What does the Christmas tree symbolize?
We see folks asking this question quite a bit on Google and we thought we’d chime in with our response as well.
The use of trees to celebrate festivals can be traced back to ancient Egypt, Greece, and Rome. In recent history, Germans brought the tradition of candlelit trees from the old country to the US in the mid-1800s.
Tradition holds that Martin Luther was awed by the sight of stars twinkling through evergreen trees and added candles for the first time to a Christmas tree to create an indoor diorama. (See more about the history of the Christmas tree.)
Whether they originated with the pagans or had their beginnings in early Christian tradition, what’s really important is what they mean to us today.
Christmas trees symbolize all the fun, goodness, and tradition of Christmas.
Until the tree is up, it just doesn’t feel like Christmas. But put up a 2, 4, 8 or 20-foot tree, add lights, a few ornaments, and presents and suddenly, it’s the time of year to look back at what has been, celebrate the Season, and look to the future.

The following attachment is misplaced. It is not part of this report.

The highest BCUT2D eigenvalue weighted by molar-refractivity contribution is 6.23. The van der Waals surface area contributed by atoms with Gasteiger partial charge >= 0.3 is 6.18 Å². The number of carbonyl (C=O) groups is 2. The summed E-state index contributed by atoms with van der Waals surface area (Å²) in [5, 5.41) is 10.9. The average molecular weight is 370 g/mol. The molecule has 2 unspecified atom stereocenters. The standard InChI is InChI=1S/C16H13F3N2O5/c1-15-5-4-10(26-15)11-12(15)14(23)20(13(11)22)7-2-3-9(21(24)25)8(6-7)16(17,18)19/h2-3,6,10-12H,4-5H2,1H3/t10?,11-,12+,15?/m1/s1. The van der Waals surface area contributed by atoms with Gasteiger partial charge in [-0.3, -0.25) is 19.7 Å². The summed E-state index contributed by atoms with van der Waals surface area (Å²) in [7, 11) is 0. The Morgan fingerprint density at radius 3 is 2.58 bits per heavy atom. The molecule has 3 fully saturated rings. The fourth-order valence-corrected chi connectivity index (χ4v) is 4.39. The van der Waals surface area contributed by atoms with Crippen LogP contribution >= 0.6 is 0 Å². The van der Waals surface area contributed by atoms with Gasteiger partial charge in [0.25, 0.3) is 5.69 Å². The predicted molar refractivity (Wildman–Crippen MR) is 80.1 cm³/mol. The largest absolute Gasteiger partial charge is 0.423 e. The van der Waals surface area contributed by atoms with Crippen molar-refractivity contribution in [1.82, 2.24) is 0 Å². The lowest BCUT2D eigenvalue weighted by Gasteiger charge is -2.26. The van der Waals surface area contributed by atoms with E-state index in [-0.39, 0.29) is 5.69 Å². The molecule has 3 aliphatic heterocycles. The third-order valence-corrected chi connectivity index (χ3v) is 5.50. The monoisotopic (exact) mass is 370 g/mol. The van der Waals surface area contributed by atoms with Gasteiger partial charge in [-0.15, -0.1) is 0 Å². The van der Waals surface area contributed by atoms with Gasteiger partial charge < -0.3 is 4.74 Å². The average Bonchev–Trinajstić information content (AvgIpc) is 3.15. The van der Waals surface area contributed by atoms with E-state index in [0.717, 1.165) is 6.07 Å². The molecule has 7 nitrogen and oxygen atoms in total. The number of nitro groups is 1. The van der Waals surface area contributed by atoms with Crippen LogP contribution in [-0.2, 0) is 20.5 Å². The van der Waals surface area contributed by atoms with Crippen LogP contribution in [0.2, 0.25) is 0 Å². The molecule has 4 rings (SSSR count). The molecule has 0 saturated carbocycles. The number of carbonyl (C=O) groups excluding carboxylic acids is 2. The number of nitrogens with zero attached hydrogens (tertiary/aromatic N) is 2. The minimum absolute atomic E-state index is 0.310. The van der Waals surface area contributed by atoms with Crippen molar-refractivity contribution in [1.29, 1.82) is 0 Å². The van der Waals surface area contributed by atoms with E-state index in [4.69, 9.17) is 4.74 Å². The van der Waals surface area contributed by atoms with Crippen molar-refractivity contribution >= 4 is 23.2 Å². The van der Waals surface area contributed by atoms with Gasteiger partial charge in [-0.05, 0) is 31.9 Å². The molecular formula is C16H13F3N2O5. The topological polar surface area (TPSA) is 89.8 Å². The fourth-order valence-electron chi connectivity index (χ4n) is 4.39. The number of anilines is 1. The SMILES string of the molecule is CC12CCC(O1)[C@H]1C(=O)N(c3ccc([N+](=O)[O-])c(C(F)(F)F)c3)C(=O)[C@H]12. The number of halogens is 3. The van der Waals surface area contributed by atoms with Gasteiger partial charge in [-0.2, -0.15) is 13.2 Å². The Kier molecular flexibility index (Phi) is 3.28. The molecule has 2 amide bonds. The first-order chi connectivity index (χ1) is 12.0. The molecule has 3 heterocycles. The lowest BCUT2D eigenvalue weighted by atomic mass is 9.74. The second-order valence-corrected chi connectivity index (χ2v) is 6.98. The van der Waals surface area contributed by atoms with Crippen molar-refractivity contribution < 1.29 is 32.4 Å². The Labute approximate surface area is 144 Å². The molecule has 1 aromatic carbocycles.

The lights make December evenings romantic. Wrapped and under the tree, presents are a blessing we open on Christmas morning with a side of cinnamon rolls.
So, what does a Christmas tree symbolize?
Christmas trees mean family, friends, and celebration. They make us remember that little kid that lives inside of all of us who was tempted to peel back the tape or imagined what it was like to live in that Christmas village ornament.
We’re never too old for trees or too jaded for the Message of Christmas.
Let’s look forward to a wonderful Christmas season after this long, hot summer.